I can see buying an SKS for its novelty, and for its history, but not for its price. The SKS is not going to be a target rifle like a modern bolt action rifle and the 7.62×39 is not as effective on deer sized game as lets say a 270 or 308.

Cost of the SKS

Stockpiling Firearms For SHTF

Whitetail deer taken with a bolt action 270 Winchester

How many people have more then firearm per caliber? What is the point of stockpiling ammo, and then have one rifle that could break? Sure people have spare parts, but spare parts do not help your buddies hunt with you.

Part of my plans call for a worse case situation, meaning I have friends or family members show up at my front door with nothing but clothes. The food starts to run out, so we head to the camp to plant a garden and do some hunting.

What firearms do you have that you can hand to a friend or family member and say “here ya go”? Its easy to pick up a spare 22 rifle from time to time, but its another thing to have 2 or 3 rifles in 308 or 30-30.

In my opinion, a well rounded plan should include the ability to provide assistance to other members of your group. Shooting ability, size of the game, shooting experience,,,, should all be considered.

Hunting after SHTF

In my eyes, hunting after some kind of SHTF / TEOTWAWKI event will be divided into 2 categories – large/medium and small game.

Depending on where you live, that will define what caliber and types of ammo you need. Someone living in Alaska will probably need a different caliber then someone in the south hunting thin skinned whitetail deer. But regardless of where you live, small game is small game. The difference between a Georgia squirrel and a Colorado squirrel is not going to be very much.

Two Rifle Calibers for SHTF survival

22 Long Rifle For SHTF

This evening my wife and I went to the camp (aka Bug Out Location) to check on things. While I was looking through the ammunition stocks, it was like someone turned on a light. I realized the ammo that I was looking at was divided into 2 categories – small rifle (22 long rifle) and medium/large rifle (30-30, 308 and 30-06).

The 223 and 7.62×39 are stored separately from the main hunting calibers. When my family goes to the camp during deer season, they do not need to dig through 500+ rounds of 223 to find a box of 30-06 or 308.

While I was looking at the 22 long rifle and the 30-30, 308 and 30-06 I realized that most people would only need 2 calibers for a shtf survival situation.

1 rifle caliber for small game hunting.

1 rifle caliber for everything else.

22 Long Rifle for SHTF

Quest for the Best SHTF Survival Rifle

SA-58 FN/FAL

For years, and I mean for “years”, my survival rifle list went something like this – Marlin 336 in 30-30, AR-15, Ruger mini-14, Ruger mini-30, AK-47, Ruger 10/22 and the Marlin model 60. The problem with that list, all of the rifles are short and medium caliber. The largest caliber rifle would have been the marlin 336 in 30-30 or the AK-47 in 7.62×39.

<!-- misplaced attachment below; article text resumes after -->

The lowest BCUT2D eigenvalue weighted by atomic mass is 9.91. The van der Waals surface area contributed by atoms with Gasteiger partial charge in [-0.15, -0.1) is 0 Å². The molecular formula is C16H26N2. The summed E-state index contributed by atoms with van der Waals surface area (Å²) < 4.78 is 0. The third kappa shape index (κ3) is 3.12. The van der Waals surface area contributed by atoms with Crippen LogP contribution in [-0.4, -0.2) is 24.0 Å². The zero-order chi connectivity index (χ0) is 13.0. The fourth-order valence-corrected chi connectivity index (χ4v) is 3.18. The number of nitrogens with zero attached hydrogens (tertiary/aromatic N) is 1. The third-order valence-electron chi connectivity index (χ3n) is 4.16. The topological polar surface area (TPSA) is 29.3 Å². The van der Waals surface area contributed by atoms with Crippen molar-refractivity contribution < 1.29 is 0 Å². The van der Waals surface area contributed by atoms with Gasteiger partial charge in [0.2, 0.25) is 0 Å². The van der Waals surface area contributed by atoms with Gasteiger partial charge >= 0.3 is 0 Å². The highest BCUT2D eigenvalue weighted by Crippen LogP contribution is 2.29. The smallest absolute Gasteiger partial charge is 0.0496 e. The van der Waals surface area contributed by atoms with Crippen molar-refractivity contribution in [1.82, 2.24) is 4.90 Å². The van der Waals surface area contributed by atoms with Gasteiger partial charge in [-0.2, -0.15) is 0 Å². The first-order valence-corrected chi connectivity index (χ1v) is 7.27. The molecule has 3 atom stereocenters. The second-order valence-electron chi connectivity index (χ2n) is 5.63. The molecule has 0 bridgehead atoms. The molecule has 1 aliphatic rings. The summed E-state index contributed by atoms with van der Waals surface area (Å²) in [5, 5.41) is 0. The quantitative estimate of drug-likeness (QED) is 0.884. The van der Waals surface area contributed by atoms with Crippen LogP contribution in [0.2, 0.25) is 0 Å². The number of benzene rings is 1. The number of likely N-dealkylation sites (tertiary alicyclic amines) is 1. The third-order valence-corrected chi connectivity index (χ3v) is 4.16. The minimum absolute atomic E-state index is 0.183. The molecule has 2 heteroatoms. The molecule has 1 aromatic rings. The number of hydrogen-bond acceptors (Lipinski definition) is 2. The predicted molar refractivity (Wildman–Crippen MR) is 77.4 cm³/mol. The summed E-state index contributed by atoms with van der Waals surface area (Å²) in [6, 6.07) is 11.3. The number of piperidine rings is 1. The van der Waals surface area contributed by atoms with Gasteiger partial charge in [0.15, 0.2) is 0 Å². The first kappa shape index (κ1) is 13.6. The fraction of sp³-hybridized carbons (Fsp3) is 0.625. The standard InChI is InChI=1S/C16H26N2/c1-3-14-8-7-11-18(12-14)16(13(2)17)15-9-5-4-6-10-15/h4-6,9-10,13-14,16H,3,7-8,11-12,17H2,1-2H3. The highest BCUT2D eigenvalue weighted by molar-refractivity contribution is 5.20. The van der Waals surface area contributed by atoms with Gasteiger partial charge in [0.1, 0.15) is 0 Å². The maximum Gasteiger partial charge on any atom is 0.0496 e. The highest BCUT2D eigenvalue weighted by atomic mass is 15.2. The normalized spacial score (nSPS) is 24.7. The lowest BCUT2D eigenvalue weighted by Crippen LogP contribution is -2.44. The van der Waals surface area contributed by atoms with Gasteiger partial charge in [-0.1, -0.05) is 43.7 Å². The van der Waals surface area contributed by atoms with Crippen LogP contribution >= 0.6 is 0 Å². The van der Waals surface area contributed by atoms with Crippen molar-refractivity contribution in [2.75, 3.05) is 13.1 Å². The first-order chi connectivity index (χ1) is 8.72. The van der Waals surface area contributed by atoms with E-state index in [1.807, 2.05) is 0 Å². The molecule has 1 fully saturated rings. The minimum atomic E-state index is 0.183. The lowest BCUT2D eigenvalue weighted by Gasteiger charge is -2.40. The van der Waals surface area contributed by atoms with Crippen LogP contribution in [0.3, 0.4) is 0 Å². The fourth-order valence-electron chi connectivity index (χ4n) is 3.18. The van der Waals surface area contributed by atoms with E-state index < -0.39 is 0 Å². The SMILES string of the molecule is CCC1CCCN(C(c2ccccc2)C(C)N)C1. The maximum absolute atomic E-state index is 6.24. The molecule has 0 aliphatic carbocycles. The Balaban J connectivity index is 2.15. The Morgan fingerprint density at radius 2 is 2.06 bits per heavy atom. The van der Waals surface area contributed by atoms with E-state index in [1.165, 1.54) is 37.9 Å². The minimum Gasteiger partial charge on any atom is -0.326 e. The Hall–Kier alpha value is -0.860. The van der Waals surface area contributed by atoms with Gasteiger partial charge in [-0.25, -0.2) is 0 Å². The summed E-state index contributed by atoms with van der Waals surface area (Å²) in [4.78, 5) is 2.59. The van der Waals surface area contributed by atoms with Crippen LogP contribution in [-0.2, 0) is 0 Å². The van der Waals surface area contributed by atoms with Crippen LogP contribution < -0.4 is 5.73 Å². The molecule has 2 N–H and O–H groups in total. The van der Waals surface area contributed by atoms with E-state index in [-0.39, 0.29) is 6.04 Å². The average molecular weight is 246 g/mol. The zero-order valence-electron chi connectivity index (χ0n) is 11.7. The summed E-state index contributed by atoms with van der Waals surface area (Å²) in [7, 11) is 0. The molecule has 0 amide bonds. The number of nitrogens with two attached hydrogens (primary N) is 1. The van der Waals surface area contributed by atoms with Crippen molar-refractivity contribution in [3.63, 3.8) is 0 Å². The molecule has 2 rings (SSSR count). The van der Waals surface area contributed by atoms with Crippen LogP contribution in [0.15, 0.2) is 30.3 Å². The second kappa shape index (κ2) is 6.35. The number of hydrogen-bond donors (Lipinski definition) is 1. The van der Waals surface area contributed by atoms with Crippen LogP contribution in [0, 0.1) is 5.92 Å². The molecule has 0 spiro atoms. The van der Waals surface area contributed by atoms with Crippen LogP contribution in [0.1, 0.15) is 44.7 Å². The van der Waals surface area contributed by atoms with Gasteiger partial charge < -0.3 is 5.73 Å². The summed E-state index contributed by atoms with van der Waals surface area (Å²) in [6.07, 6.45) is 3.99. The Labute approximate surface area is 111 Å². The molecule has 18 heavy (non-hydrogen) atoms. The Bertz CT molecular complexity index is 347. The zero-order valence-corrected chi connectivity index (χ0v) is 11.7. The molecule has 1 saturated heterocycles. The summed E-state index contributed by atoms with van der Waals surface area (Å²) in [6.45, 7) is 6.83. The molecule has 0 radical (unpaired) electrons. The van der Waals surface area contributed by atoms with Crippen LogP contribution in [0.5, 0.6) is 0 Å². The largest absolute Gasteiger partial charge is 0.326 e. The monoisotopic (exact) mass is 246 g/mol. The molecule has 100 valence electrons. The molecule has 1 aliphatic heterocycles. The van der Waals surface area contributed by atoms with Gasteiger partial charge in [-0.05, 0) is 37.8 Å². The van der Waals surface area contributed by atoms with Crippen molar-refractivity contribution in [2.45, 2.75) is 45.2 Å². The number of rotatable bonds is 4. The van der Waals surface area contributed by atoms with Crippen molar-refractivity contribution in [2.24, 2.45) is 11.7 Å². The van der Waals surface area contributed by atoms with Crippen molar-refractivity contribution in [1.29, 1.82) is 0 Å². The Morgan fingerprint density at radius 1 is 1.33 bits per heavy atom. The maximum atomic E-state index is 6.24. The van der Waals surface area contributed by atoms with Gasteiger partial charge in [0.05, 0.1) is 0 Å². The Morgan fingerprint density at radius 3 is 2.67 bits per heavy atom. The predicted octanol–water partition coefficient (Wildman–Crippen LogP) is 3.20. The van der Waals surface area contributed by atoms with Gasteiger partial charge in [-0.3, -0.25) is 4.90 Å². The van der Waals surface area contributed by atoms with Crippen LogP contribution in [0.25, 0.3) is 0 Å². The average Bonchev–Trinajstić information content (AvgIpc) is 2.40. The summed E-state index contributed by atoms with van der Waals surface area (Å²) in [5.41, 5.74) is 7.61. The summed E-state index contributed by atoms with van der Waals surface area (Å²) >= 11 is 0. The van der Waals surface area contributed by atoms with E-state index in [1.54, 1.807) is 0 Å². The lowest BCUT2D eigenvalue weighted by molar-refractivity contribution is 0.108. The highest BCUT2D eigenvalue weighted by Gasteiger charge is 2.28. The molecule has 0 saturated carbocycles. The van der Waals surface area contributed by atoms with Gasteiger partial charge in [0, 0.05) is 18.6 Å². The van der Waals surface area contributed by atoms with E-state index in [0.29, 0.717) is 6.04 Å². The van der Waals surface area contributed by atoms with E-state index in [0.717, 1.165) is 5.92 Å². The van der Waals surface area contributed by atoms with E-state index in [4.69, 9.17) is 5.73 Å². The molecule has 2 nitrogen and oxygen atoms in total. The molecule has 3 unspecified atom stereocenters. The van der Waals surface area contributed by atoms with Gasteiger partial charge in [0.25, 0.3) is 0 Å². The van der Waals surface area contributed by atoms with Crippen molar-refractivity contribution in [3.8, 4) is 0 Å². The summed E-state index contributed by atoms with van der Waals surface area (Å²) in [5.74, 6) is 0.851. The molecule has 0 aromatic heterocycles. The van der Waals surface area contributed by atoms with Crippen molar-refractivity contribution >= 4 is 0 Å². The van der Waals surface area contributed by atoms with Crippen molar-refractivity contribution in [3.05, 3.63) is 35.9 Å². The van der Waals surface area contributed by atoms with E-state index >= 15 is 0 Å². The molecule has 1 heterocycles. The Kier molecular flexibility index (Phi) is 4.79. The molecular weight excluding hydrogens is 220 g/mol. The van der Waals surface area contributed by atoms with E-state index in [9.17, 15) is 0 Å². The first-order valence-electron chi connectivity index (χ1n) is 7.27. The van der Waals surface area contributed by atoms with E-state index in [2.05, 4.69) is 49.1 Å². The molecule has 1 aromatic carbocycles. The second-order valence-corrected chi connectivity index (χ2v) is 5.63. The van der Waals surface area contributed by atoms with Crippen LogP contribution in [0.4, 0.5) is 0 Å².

In my opinion, no survival rifle collection is complete without at least a rifle in the 308 Winchester and 30-06 range. When push comes to shove, a survivalist needs a rifle with some knock down power. In north America, the 308 and 30-06 are capable of taking just about any animal, except for the most dangerous grizzly or polar bear. For most applications – whitetail deer, hogs, prong horn, coyote, mule deer,,,,,, the 308 Winchester and 30-06 Springfield can fit the bill.

So where does this leave us? We could go with a bolt action rifle like the Remington model 700, Weatherby Vanguard or the Ruger model 70. But for a long term SHTF survival situation, I would like something with a detachable magazine.

Bolt actions rifles aside, this leaves us with the M1A, PTR-91, and the FN/FAL.

Best 30 Caliber SHTF Survival Rifle

.30 caliber survival rifle

If you were going to pick a .30 caliber rifle for a SHTF survival rifle, which one would it be? The contestants are: 7.62×39, 30-30, 308 and the 30-06. Lets take a look at each of those calibers, and what rifles their currently available in.

For the sake of discussion, the 30-06 is the largest caliber that will listed in this article.

7.62X39 For SHTF

The 7.62×39 was made famous by the AK-47 and SKS, developed in 1943, has seen service in major conflicts all over the world, available in civilian rifles such as the Ruger Mini-30 and various bolt action rifles.

  • Bullet weight: 110 – 155 grain
  • Muzzle velocity: 1,900 – 2,100 fps, depending on load
  • Effective range: around 350 meters
  • Availability: Plenty

There are at least 3 things that makes the 7.62X39 a good choice as a survival rifle – 1. Availability of ammunition, 2. Availability of rifles, 3. Low recoil.

Stockpiling SHTF Survival Rifle Ammunition

Whitetail deer taken with a 270 Winchester bolt action rifle

It was the last weekend of regular deer season, Saturday night. A long time member of the deer lease drives up to the camp, and backs his truck up to the scales. That is usually a sure sign that there is a deer in the back of the truck. They get the doe weighed and are stringing it up to skin when I walk out there.

As the skinning of the deer proceeds, there are a few of us standing around helping and watching. The topic turns to the cost of ammunition and bullet performance.

Like a lot of hunters, I tend to buy the cheapest ammo on the shelf – and that is usually Remington Core-Lokt. Over the past 14,,,, 15+ years Core-Lokt is about all that I have bought and shot deer with. During that time I have had no complaints. There is usually a hole going in and a larger hole going out.

The guy who shot the doe goes on to talk about Remington Core-Lokt and how he has since switched to Winchester softpoints. The rifle the guy used was a 270,,,, I do not remember the exact make or model. After talking for a little while, the person who shot the whitetail deer said that he has not been happy with the performance of the Remington Core-Lokt lately and that he felt it may not be expanding like it should. So he switched to the Winchester softpoints.